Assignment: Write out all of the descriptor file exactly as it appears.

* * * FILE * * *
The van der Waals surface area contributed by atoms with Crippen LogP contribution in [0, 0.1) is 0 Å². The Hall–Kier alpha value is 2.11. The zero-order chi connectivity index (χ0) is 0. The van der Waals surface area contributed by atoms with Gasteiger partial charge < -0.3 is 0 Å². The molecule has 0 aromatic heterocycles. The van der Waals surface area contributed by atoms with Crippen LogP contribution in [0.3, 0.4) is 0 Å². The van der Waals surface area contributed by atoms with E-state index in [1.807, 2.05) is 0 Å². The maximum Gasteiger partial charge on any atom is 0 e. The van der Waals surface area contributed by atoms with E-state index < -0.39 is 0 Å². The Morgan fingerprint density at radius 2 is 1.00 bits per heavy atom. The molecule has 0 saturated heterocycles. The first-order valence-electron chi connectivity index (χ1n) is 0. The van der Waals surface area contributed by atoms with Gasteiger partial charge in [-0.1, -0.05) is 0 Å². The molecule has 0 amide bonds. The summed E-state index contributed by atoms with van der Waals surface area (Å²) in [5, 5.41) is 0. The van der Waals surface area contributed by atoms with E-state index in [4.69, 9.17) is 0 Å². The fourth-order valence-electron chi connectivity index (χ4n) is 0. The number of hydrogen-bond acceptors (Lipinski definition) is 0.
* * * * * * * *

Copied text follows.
The van der Waals surface area contributed by atoms with Crippen LogP contribution in [0, 0.1) is 0 Å². The Hall–Kier alpha value is 2.11. The zero-order chi connectivity index (χ0) is 0. The van der Waals surface area contributed by atoms with Gasteiger partial charge < -0.3 is 0 Å². The molecule has 0 aromatic heterocycles. The van der Waals surface area contributed by atoms with Crippen LogP contribution in [0.3, 0.4) is 0 Å². The van der Waals surface area contributed by atoms with E-state index in [1.807, 2.05) is 0 Å². The maximum Gasteiger partial charge on any atom is 0 e. The van der Waals surface area contributed by atoms with E-state index < -0.39 is 0 Å². The Morgan fingerprint density at radius 2 is 1.00 bits per heavy atom. The molecule has 0 saturated heterocycles. The first-order valence-electron chi connectivity index (χ1n) is 0. The van der Waals surface area contributed by atoms with Gasteiger partial charge in [-0.1, -0.05) is 0 Å². The molecule has 0 amide bonds. The summed E-state index contributed by atoms with van der Waals surface area (Å²) in [5, 5.41) is 0. The van der Waals surface area contributed by atoms with E-state index in [4.69, 9.17) is 0 Å². The fourth-order valence-electron chi connectivity index (χ4n) is 0. The number of hydrogen-bond acceptors (Lipinski definition) is 0.